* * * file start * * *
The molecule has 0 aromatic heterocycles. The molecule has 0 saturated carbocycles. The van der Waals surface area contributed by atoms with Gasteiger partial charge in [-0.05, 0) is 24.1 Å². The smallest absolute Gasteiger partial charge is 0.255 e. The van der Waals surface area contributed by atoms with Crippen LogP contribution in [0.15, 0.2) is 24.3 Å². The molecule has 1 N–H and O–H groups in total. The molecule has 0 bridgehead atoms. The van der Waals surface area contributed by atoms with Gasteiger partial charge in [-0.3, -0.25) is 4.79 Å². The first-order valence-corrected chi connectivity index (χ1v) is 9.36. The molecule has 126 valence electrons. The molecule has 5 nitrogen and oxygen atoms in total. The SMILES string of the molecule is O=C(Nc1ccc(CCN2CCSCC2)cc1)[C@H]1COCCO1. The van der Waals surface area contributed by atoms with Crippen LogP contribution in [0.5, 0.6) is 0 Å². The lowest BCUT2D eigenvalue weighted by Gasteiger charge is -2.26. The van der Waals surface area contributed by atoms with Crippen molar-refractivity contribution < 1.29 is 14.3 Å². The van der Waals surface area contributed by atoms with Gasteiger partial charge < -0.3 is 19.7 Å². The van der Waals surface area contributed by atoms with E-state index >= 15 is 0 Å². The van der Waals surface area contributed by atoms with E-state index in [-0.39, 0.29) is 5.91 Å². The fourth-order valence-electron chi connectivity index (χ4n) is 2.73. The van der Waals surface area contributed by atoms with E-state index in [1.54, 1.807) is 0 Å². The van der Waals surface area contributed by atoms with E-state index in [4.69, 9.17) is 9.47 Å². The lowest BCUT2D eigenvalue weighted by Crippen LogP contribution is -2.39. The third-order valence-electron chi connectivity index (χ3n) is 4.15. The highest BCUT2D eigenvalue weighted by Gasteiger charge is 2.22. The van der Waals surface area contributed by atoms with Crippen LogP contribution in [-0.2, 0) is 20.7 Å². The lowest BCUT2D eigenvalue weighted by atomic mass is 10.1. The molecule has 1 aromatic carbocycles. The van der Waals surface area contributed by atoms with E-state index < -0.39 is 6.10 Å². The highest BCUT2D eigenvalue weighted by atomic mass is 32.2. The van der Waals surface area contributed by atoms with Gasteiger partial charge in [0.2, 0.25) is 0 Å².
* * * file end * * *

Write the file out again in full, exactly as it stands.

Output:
The molecule has 0 aromatic heterocycles. The molecule has 0 saturated carbocycles. The van der Waals surface area contributed by atoms with Gasteiger partial charge in [-0.05, 0) is 24.1 Å². The smallest absolute Gasteiger partial charge is 0.255 e. The van der Waals surface area contributed by atoms with Crippen LogP contribution in [0.15, 0.2) is 24.3 Å². The molecule has 1 N–H and O–H groups in total. The molecule has 0 bridgehead atoms. The van der Waals surface area contributed by atoms with Gasteiger partial charge in [-0.3, -0.25) is 4.79 Å². The first-order valence-corrected chi connectivity index (χ1v) is 9.36. The molecule has 126 valence electrons. The molecule has 5 nitrogen and oxygen atoms in total. The SMILES string of the molecule is O=C(Nc1ccc(CCN2CCSCC2)cc1)[C@H]1COCCO1. The van der Waals surface area contributed by atoms with Crippen LogP contribution in [0.5, 0.6) is 0 Å². The lowest BCUT2D eigenvalue weighted by Gasteiger charge is -2.26. The van der Waals surface area contributed by atoms with Crippen molar-refractivity contribution < 1.29 is 14.3 Å². The van der Waals surface area contributed by atoms with Gasteiger partial charge < -0.3 is 19.7 Å². The van der Waals surface area contributed by atoms with E-state index >= 15 is 0 Å². The van der Waals surface area contributed by atoms with E-state index in [-0.39, 0.29) is 5.91 Å². The fourth-order valence-electron chi connectivity index (χ4n) is 2.73. The van der Waals surface area contributed by atoms with E-state index in [1.54, 1.807) is 0 Å². The van der Waals surface area contributed by atoms with E-state index in [4.69, 9.17) is 9.47 Å². The lowest BCUT2D eigenvalue weighted by Crippen LogP contribution is -2.39. The third-order valence-electron chi connectivity index (χ3n) is 4.15. The highest BCUT2D eigenvalue weighted by Gasteiger charge is 2.22. The van der Waals surface area contributed by atoms with Crippen LogP contribution in [-0.2, 0) is 20.7 Å². The lowest BCUT2D eigenvalue weighted by atomic mass is 10.1. The molecule has 1 aromatic carbocycles. The van der Waals surface area contributed by atoms with E-state index < -0.39 is 6.10 Å². The highest BCUT2D eigenvalue weighted by atomic mass is 32.2. The van der Waals surface area contributed by atoms with Gasteiger partial charge in [0.2, 0.25) is 0 Å².